employed; the three-hole baidarka is a Russian invention. The paddler knelt
in the Baidarka. Both single and double-bladed paddles were used, the latter
on sea otter hunts when great speed was required. The baidara was sometimes
equipped with a mat sail.
The spotted seal was hunted singly with a barbed harpoon, whereas sea
lion, fur seal, and sea otter were pursued by a group of baidarkas. For big
seals the Chugach used a toggle harpoon. Both types of harpoons had a long and

EA-Anthrop. Birket-Smith: The Pacific Eskimos

slender shaft to which a float consisting of an inflated seal stomach was
attached. Sea otter were hunted either with light barbed harpoons and a
throwing board, or with harpoon arrows and bow. The arrows were kept in a
wooden quiver. A lance with a blade of polished slate and a wooden club be–
longed to the outfit of the baidarka. The club was also used for killing
seals on the rocks; for this purpose they had a decoy made of a stuffed seal
skin. The common method of whaling was carried out from the two-man baidarkas
by means of lances with slate heads, but the Chugach also knew another method
where the open skin boats and heavy toggle harpoons were employed as among
the Arctic Eskimos. The whalers were highly esteemed, and during the whaling
season they were strictly taboo. Their implements were hidden away until the
proper season, and the weapon points were poisoned with aconite root or with
an extract made of human fat and body juices, for which reason whalers were
supposed to kill other people or steal the bodies of their deceased colleagues.
The summer fisheries played a very important part. Halibut were taken
with a composite and cod with a simple hook; the line was made of kelp. Her–
ring were speared with a three-pronged spear, and salmon, of which five differ–
ent species occur, were taken with barbed harpoons and gaff-hooks. Salmon
weirs were built in the rivers. Fishing nets except dip nets were unknown.
Brown and black bears and, among the Chugach, mountain goats were the only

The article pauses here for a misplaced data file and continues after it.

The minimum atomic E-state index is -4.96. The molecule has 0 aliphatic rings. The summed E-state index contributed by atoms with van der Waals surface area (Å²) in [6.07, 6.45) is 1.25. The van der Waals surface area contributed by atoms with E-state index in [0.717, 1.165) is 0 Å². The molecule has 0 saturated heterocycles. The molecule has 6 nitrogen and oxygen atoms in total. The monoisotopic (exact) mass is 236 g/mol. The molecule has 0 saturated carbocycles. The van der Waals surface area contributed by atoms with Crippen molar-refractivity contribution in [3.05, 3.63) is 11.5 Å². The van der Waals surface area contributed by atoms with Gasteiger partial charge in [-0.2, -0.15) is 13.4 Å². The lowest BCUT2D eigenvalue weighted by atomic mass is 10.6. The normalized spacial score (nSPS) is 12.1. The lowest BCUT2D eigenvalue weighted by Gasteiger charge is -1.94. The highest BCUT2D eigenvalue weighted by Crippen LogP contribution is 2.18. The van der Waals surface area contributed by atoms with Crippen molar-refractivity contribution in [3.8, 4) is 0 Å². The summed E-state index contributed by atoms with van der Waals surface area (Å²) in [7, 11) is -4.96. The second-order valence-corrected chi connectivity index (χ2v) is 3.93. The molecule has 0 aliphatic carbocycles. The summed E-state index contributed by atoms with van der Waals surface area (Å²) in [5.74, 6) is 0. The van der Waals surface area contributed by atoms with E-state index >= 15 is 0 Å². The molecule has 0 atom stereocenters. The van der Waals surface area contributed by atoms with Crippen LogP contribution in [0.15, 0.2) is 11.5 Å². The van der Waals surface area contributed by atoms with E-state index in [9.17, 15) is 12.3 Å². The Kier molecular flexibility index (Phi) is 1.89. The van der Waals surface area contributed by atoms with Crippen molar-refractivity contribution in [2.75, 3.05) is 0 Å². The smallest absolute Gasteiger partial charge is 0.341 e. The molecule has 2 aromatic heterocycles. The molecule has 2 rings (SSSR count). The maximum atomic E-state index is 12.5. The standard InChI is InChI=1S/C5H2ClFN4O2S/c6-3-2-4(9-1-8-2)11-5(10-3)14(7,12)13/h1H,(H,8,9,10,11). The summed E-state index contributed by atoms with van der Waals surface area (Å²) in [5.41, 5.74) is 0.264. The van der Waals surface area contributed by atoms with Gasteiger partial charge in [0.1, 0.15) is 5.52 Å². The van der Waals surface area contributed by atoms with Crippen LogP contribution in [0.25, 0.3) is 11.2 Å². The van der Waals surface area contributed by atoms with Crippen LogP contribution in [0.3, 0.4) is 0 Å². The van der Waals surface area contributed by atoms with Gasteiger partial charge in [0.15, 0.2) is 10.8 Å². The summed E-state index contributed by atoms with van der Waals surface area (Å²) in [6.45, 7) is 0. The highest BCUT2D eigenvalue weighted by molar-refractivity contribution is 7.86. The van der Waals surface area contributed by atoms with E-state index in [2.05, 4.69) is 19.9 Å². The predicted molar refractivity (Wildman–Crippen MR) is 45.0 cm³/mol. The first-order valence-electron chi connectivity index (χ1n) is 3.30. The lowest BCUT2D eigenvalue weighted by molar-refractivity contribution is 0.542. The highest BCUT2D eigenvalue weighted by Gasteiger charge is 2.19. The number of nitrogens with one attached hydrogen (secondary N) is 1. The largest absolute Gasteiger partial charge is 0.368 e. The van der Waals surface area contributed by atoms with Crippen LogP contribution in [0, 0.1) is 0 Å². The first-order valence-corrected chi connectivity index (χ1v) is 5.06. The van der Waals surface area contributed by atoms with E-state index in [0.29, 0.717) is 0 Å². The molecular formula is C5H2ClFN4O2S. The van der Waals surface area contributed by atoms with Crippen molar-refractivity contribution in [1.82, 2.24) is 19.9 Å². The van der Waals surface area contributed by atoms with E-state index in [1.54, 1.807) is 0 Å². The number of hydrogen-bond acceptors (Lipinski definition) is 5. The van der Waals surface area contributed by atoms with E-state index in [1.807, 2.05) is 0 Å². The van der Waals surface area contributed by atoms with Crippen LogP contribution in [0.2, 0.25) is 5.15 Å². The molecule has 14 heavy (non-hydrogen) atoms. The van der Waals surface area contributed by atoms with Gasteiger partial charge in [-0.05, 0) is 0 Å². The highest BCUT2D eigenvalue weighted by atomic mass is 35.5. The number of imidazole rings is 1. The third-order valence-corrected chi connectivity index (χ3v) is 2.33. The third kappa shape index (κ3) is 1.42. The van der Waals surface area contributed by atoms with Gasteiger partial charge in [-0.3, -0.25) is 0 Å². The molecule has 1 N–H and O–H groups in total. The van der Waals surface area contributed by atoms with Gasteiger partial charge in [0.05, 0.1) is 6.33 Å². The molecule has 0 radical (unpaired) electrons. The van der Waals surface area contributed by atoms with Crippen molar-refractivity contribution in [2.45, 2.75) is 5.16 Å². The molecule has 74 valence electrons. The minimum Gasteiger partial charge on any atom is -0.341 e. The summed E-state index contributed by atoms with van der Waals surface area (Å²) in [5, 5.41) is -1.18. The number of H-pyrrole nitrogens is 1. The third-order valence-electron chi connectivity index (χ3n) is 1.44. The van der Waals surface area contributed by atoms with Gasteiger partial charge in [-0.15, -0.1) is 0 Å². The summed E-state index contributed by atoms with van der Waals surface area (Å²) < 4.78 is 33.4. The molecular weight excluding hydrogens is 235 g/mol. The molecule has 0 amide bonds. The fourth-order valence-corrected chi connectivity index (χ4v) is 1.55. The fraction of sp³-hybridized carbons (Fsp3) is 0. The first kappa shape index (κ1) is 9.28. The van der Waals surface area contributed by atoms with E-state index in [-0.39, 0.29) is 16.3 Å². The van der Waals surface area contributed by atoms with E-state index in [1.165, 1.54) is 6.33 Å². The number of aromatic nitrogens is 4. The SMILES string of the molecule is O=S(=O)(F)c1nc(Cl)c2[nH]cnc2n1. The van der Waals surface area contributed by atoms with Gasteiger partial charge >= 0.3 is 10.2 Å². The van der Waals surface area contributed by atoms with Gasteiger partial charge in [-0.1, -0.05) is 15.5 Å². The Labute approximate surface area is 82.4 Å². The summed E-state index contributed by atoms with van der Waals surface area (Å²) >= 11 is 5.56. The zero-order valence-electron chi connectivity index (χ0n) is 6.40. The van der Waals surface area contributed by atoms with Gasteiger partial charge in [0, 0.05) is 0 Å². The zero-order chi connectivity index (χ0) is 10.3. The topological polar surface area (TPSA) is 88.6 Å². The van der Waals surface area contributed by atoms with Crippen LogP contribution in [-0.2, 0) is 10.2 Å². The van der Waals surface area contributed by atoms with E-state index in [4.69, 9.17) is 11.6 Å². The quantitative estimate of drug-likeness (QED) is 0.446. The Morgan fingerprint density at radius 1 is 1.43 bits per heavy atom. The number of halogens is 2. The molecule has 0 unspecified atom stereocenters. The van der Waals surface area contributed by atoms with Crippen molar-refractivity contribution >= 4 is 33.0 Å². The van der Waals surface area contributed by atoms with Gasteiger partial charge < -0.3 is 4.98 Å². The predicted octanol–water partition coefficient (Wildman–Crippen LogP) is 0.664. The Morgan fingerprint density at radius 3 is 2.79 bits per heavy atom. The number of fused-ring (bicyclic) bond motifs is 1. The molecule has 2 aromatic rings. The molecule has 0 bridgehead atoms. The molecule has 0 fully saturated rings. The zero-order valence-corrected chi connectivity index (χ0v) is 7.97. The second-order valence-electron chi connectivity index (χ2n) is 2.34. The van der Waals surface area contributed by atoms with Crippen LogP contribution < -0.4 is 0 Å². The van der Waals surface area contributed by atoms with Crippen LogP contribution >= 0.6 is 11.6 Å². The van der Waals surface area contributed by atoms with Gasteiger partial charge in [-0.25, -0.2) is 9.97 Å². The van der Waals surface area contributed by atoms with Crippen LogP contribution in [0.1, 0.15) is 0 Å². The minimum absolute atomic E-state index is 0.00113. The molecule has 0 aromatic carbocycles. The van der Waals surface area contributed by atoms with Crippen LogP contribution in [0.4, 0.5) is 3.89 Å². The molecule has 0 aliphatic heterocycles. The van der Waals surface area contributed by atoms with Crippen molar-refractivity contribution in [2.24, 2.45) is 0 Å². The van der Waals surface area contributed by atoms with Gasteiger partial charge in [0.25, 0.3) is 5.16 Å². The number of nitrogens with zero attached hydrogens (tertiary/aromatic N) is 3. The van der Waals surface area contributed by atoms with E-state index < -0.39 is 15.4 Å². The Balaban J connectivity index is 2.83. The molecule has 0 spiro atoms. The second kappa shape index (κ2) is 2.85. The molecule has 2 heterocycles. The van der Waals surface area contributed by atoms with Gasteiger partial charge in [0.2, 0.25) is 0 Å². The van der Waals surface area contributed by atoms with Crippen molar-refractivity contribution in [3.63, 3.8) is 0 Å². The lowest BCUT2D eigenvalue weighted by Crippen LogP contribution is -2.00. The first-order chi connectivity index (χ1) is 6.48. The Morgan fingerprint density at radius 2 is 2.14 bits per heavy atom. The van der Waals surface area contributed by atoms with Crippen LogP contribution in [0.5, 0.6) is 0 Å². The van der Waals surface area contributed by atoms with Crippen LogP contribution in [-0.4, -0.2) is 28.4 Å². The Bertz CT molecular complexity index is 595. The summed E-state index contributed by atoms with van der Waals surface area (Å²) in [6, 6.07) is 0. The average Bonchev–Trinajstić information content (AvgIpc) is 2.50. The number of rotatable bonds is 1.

land animals of economic importance. Bows and arrows were used in land hunt–
ing. The bow as a rule lacked sinew backing. On land, arrows were carried
in a skin quiver. Several kinds of traps and snares were known, but pitfalls
were not in use. Birds were caught with a gorge or killed with stones thrown
by a special kind of throwing board.
In the villages the houses were arranged in a row along the beach. Kodiak

EA-Anthrop. Birket-Smith: The Pacific Eskimos

houses were rectangular, with walls built of vertically placed planks covered
with sod, and gut-skin windows. Inside there was a common room with a fire–
place, and at the sides low, semisubterranean sleeping rooms, several families
;iving in the same house. There were also bathrooms, but it is not clear
whether the bath originally was a steam or a dry-heat bath. An especially
large house was used as a communal house, called kazhim by the Russians. Ap–
parently the Chugach house was not dug into the ground and the walls were not
covered with earth. Heavy, oval-pointed-stone lamps were used for lighting.
Besides there were skin bags, wooden containers, baskets, and urine tubs in
which the skins were cured. Pottery occurred on Kodiak, but not among the
Chugach, among whom stone-boiling was in general use. The floor was covered
with grass, mats, and furs.
The ordinary dress was made of bird, ground squirrel, or sea otter skin,
and in moist weather a coat of gut-skin was worn. The coat reached almost to
the feet and was not provided with a hood, except in the case of the gut-skin
coat. The head was covered with a fur cap or a conical basketry hat. Very
often the natives went barefooted, although sealskin boots were known, and
instead of trousers they had an apron or a genital covering. Needle-and-thread
tattooing and painting of the face were generally employed, and ornaments were
inserted into the lips and the septum of the nose. The hair was smeared with
grease and sometimes sprinkled with red ochre and bird down. Dentalium and
amber were considered the most precious ornaments. In wars, which were not
at all infrequent, the body was protected by wooden slat armor.
There were two types of Adzes, one an ordinary Eskimo "elbow" adz, the
other one with a heavy, grooved head resembling the Northwest Coast type.